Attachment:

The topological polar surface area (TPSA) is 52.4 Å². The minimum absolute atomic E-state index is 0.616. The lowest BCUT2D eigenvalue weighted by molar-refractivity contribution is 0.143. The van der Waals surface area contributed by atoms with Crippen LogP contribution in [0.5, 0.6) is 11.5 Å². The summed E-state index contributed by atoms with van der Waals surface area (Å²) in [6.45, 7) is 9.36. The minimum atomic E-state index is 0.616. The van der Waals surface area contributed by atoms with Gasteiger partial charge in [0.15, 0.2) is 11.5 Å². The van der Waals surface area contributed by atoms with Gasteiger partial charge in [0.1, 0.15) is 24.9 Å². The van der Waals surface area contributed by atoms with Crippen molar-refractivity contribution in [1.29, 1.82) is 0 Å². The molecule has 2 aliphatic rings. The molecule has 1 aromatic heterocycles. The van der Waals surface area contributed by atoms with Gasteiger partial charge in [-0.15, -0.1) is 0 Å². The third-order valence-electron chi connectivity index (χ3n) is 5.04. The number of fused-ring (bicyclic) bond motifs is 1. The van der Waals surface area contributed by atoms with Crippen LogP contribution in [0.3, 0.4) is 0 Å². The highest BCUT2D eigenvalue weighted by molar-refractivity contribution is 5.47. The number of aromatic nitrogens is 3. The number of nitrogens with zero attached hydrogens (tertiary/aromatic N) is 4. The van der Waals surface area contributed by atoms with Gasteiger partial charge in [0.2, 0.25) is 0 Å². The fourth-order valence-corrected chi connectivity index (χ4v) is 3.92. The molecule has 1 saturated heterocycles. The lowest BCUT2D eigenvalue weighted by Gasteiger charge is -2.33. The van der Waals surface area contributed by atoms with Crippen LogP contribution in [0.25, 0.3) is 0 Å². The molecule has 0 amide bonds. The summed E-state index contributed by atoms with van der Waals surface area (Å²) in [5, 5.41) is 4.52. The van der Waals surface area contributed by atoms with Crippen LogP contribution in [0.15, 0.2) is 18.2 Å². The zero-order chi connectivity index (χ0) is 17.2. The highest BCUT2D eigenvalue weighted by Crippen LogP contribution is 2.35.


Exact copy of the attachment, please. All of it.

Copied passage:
The topological polar surface area (TPSA) is 52.4 Å². The minimum absolute atomic E-state index is 0.616. The lowest BCUT2D eigenvalue weighted by molar-refractivity contribution is 0.143. The van der Waals surface area contributed by atoms with Crippen LogP contribution in [0.5, 0.6) is 11.5 Å². The summed E-state index contributed by atoms with van der Waals surface area (Å²) in [6.45, 7) is 9.36. The minimum atomic E-state index is 0.616. The van der Waals surface area contributed by atoms with Gasteiger partial charge in [0.15, 0.2) is 11.5 Å². The van der Waals surface area contributed by atoms with Gasteiger partial charge in [0.1, 0.15) is 24.9 Å². The van der Waals surface area contributed by atoms with Crippen molar-refractivity contribution in [1.29, 1.82) is 0 Å². The molecule has 2 aliphatic rings. The molecule has 1 aromatic heterocycles. The van der Waals surface area contributed by atoms with Gasteiger partial charge in [-0.15, -0.1) is 0 Å². The third-order valence-electron chi connectivity index (χ3n) is 5.04. The number of fused-ring (bicyclic) bond motifs is 1. The van der Waals surface area contributed by atoms with Crippen LogP contribution in [0.3, 0.4) is 0 Å². The highest BCUT2D eigenvalue weighted by molar-refractivity contribution is 5.47. The number of aromatic nitrogens is 3. The number of nitrogens with zero attached hydrogens (tertiary/aromatic N) is 4. The van der Waals surface area contributed by atoms with Gasteiger partial charge in [0.2, 0.25) is 0 Å². The fourth-order valence-corrected chi connectivity index (χ4v) is 3.92. The molecule has 1 saturated heterocycles. The lowest BCUT2D eigenvalue weighted by Gasteiger charge is -2.33. The van der Waals surface area contributed by atoms with Crippen LogP contribution in [0.25, 0.3) is 0 Å². The molecule has 0 amide bonds. The summed E-state index contributed by atoms with van der Waals surface area (Å²) in [5, 5.41) is 4.52. The van der Waals surface area contributed by atoms with Crippen LogP contribution in [0.15, 0.2) is 18.2 Å². The zero-order chi connectivity index (χ0) is 17.2. The highest BCUT2D eigenvalue weighted by Crippen LogP contribution is 2.35.